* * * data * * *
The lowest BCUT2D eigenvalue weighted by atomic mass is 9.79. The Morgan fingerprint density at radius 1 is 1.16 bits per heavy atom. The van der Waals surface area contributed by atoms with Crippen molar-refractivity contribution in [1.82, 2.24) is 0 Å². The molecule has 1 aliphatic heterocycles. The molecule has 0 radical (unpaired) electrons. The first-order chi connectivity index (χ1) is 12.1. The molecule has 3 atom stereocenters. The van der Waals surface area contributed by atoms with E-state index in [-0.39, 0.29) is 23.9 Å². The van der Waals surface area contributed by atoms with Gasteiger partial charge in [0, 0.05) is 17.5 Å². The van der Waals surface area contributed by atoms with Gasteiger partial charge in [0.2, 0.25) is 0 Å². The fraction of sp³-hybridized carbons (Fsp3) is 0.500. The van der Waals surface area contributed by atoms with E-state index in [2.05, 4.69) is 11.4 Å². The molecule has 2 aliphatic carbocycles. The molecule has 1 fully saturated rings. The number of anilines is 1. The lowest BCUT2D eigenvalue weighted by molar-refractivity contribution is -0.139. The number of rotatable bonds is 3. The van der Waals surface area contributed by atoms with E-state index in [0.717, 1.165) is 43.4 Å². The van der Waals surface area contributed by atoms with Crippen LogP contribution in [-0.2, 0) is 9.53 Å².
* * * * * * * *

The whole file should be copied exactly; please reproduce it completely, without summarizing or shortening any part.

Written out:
The lowest BCUT2D eigenvalue weighted by atomic mass is 9.79. The Morgan fingerprint density at radius 1 is 1.16 bits per heavy atom. The van der Waals surface area contributed by atoms with Crippen molar-refractivity contribution in [1.82, 2.24) is 0 Å². The molecule has 1 aliphatic heterocycles. The molecule has 0 radical (unpaired) electrons. The first-order chi connectivity index (χ1) is 12.1. The molecule has 3 atom stereocenters. The van der Waals surface area contributed by atoms with E-state index in [-0.39, 0.29) is 23.9 Å². The van der Waals surface area contributed by atoms with Gasteiger partial charge in [0, 0.05) is 17.5 Å². The van der Waals surface area contributed by atoms with Gasteiger partial charge in [0.2, 0.25) is 0 Å². The fraction of sp³-hybridized carbons (Fsp3) is 0.500. The van der Waals surface area contributed by atoms with E-state index in [2.05, 4.69) is 11.4 Å². The molecule has 2 aliphatic carbocycles. The molecule has 1 fully saturated rings. The number of anilines is 1. The lowest BCUT2D eigenvalue weighted by molar-refractivity contribution is -0.139. The number of rotatable bonds is 3. The van der Waals surface area contributed by atoms with E-state index in [0.717, 1.165) is 43.4 Å². The van der Waals surface area contributed by atoms with Crippen LogP contribution in [-0.2, 0) is 9.53 Å².